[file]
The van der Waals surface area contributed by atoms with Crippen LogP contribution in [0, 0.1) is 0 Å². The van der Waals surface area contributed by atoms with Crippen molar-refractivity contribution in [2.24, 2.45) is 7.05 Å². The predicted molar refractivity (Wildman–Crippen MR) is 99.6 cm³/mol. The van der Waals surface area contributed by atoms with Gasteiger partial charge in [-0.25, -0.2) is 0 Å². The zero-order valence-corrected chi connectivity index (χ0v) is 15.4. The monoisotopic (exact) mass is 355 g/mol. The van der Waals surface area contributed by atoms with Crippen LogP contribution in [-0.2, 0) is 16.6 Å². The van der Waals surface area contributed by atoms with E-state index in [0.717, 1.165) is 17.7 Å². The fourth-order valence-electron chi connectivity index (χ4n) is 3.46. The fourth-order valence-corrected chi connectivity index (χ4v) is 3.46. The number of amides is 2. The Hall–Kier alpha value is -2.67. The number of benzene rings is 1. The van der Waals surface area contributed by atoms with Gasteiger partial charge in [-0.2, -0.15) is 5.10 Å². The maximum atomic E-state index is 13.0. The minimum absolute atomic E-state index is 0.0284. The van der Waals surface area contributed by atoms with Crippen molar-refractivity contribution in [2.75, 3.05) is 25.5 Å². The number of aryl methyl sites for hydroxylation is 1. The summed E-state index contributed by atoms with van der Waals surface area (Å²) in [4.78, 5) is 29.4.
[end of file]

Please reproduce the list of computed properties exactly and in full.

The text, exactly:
The van der Waals surface area contributed by atoms with Crippen LogP contribution in [0, 0.1) is 0 Å². The van der Waals surface area contributed by atoms with Crippen molar-refractivity contribution in [2.24, 2.45) is 7.05 Å². The predicted molar refractivity (Wildman–Crippen MR) is 99.6 cm³/mol. The van der Waals surface area contributed by atoms with Gasteiger partial charge in [-0.25, -0.2) is 0 Å². The zero-order valence-corrected chi connectivity index (χ0v) is 15.4. The monoisotopic (exact) mass is 355 g/mol. The van der Waals surface area contributed by atoms with Crippen LogP contribution in [-0.2, 0) is 16.6 Å². The van der Waals surface area contributed by atoms with E-state index in [0.717, 1.165) is 17.7 Å². The fourth-order valence-electron chi connectivity index (χ4n) is 3.46. The fourth-order valence-corrected chi connectivity index (χ4v) is 3.46. The number of amides is 2. The Hall–Kier alpha value is -2.67. The number of benzene rings is 1. The van der Waals surface area contributed by atoms with Gasteiger partial charge in [-0.2, -0.15) is 5.10 Å². The maximum atomic E-state index is 13.0. The minimum absolute atomic E-state index is 0.0284. The van der Waals surface area contributed by atoms with Crippen molar-refractivity contribution in [2.75, 3.05) is 25.5 Å². The number of aryl methyl sites for hydroxylation is 1. The summed E-state index contributed by atoms with van der Waals surface area (Å²) in [4.78, 5) is 29.4.